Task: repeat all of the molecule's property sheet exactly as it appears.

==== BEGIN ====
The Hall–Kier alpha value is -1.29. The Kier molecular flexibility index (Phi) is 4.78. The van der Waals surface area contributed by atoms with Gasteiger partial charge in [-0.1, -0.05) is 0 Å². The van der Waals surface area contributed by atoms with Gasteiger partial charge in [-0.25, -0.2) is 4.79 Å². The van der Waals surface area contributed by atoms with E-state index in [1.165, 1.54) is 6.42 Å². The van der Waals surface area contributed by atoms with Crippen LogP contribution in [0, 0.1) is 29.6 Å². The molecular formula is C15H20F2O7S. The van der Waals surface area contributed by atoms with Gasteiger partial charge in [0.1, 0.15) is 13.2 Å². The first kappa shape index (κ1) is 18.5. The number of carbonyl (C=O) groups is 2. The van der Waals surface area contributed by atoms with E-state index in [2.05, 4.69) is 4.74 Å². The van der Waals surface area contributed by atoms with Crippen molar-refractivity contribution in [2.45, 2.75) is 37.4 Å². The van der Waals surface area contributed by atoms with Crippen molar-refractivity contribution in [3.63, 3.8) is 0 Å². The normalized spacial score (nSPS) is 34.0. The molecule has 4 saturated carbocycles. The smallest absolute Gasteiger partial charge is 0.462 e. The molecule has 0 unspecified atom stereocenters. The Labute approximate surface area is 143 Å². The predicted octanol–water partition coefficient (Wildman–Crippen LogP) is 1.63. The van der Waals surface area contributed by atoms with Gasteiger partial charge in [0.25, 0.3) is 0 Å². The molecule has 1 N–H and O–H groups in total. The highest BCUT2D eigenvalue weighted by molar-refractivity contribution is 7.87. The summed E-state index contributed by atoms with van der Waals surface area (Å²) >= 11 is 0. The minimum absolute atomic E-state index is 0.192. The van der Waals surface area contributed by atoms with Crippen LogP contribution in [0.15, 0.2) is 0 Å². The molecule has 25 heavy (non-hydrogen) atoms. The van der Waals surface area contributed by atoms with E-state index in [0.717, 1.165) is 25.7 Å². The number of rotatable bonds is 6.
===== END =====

The Hall–Kier alpha value is -1.29. The Kier molecular flexibility index (Phi) is 4.78. The van der Waals surface area contributed by atoms with Gasteiger partial charge in [-0.1, -0.05) is 0 Å². The van der Waals surface area contributed by atoms with Gasteiger partial charge in [-0.25, -0.2) is 4.79 Å². The van der Waals surface area contributed by atoms with E-state index in [1.165, 1.54) is 6.42 Å². The van der Waals surface area contributed by atoms with Crippen LogP contribution in [0, 0.1) is 29.6 Å². The molecular formula is C15H20F2O7S. The van der Waals surface area contributed by atoms with Gasteiger partial charge in [0.1, 0.15) is 13.2 Å². The first kappa shape index (κ1) is 18.5. The number of carbonyl (C=O) groups is 2. The van der Waals surface area contributed by atoms with E-state index in [2.05, 4.69) is 4.74 Å². The van der Waals surface area contributed by atoms with Crippen molar-refractivity contribution in [2.45, 2.75) is 37.4 Å². The van der Waals surface area contributed by atoms with Crippen molar-refractivity contribution in [3.63, 3.8) is 0 Å². The normalized spacial score (nSPS) is 34.0. The molecule has 4 saturated carbocycles. The smallest absolute Gasteiger partial charge is 0.462 e. The molecule has 0 unspecified atom stereocenters. The Labute approximate surface area is 143 Å². The predicted octanol–water partition coefficient (Wildman–Crippen LogP) is 1.63. The van der Waals surface area contributed by atoms with Gasteiger partial charge in [0.25, 0.3) is 0 Å². The molecule has 1 N–H and O–H groups in total. The highest BCUT2D eigenvalue weighted by molar-refractivity contribution is 7.87. The summed E-state index contributed by atoms with van der Waals surface area (Å²) >= 11 is 0. The minimum absolute atomic E-state index is 0.192. The van der Waals surface area contributed by atoms with Crippen LogP contribution in [0.15, 0.2) is 0 Å². The molecule has 25 heavy (non-hydrogen) atoms. The van der Waals surface area contributed by atoms with E-state index in [0.717, 1.165) is 25.7 Å². The number of rotatable bonds is 6.